What is Depressive Rumination?

By Marilee Feldman, LCPC, CADC

If you struggle with depression, I have a question for you. Would you say that you are in your head a lot, thinking a lot about your problems, reviewing bad events, and trying to figure out what they mean?

This process, incredibly common with depression, is called depressive rumination, and interestingly it really contributes to both the onset and maintenance of a depressive episode. While we may think we’re doing something useful with all this mental activity, in reality we’re doing something that makes depression worse. Therapists who know this and focus on the behavior (yes, it’s a behavior that you actively engage in) have a strategy up their sleeve—rumination focused cognitive behavioral therapy (RF-CBT)—that is shown by research to be incredibly effective. Having said that, many therapists don’t target rumination in treating depression, leaving their clients with only partially resolved symptoms and difficulty knowing how to prevent further episodes.

So what, exactly, is depressive rumination?

Depressive rumination is thinking that is characterized by a strong, steady stream of thoughts that are often focused on abstract ideas, such as examining the meaning of negative events. The thoughts are highly evaluative in nature and focus on unresolvable goals, and they seem never to bring a sense of peace or resolution. Engaging in rumination is a habit…fortunately, one that can be unlearned.

It’s important to understand that rumination is incredibly common; in fact, we all do it, particularly after something bad happens. Here are some scenarios that for many of us, would provoke a tendency to ruminate, or think quite a bit about what is happening:

  • You made an embarrassing mistake in front of other people
  • An important relationship came to an end
  • Someone you loved died
  • You have an upcoming medical procedure
  • You have to confront someone

These scenarios and many others will cause many of us to engage in rumination. But what’s critical is that it’s a matter of degree…some people have a harder time than others in disengaging from rumination. And those who find themselves excessively stuck in rumination tend to experience more anxiety and depression. In fact, rumination is known as a transdiagnostic symptom, because it’s common in a number of mental health disorders, including OCD, anxiety disorders, depression, and eating disorders. And yet while it’s a highly prevalent and key component of these mental health issues, it’s incredibly overlooked in treating them.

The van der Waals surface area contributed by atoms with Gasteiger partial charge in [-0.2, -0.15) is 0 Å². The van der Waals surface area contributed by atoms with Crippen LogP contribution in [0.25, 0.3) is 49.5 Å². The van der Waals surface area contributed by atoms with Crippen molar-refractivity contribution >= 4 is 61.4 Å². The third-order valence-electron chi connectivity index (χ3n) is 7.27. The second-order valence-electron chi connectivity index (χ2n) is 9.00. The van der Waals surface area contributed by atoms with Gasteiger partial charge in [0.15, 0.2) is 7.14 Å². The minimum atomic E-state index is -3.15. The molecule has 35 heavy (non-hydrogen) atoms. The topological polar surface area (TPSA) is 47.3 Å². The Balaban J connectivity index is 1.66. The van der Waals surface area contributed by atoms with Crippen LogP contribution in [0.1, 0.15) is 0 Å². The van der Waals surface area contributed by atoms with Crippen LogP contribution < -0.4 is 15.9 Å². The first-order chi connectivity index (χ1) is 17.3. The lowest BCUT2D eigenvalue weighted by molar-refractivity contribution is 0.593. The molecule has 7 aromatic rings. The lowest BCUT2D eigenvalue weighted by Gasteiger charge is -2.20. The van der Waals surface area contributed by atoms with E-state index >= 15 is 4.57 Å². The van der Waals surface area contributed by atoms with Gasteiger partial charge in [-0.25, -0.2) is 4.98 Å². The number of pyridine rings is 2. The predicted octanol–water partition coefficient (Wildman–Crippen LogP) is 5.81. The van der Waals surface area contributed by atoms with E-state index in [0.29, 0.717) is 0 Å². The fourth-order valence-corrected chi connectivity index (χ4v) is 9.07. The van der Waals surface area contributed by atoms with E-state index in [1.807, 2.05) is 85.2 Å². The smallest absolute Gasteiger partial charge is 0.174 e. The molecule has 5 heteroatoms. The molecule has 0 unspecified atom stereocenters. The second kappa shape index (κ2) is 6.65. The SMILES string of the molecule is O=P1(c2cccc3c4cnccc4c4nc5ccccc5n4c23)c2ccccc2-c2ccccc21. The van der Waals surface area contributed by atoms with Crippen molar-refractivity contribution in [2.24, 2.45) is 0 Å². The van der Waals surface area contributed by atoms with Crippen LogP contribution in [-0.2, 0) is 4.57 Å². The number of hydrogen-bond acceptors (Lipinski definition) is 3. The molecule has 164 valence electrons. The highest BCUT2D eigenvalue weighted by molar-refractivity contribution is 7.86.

It’s well known that our thoughts influence how we feel. In conventional cognitive behavioral therapy (CBT)—the previous gold standard for the treatment of depression—the therapist helps you learn to examine your thoughts to see if they can be modified in a helpful way. If it is determined, for example, that you think in black and white terms, the therapist might help you see shades of gray. If you see only the negative in everything, you might learn to focus on the positives.

But more recently we’ve learned that the torrent of thoughts in depression is so massive that it’s not helpful to target individual thoughts. Doing so leads only to more thoughts, setting up a vicious cycle of repetitive thinking…more rumination. What needs to happen instead is to target the overall torrent of thought, our engagement with thinking overall.

A form of therapy for depression that is now proving to be highly effective for treatment of depression is rumination-focused cognitive behavioral therapy (RF-CBT). In RF-CBT, the therapist and client work together to determine

  • When the rumination occurs (time of day, setting, etc)
  • Triggering events that set off rumination
  • The purpose of the rumination
  • The consequences of the behavior

It’s imperative that the client learn to detect when they’re ruminating, be convinced that it’s not helpful, and learn strategies for disengaging. Some of these strategies might include:

  • Learning to break out of behaviors that are associated with rumination
  • Learning to act in accordance with core values
  • Recognizing that the goals of the thinking are unattainable, that the questions being asked are unanswerable
  • Recognizing what is being avoided (eg, upsetting feelings) through rumination and learning to stop avoidant behavior

If you’re struggling with depression—or in fact a number of other mental health issues, including anxiety—learning about how rumination is playing a role, and getting rumination-focused therapy, would likely be highly effective in helping you feel better.

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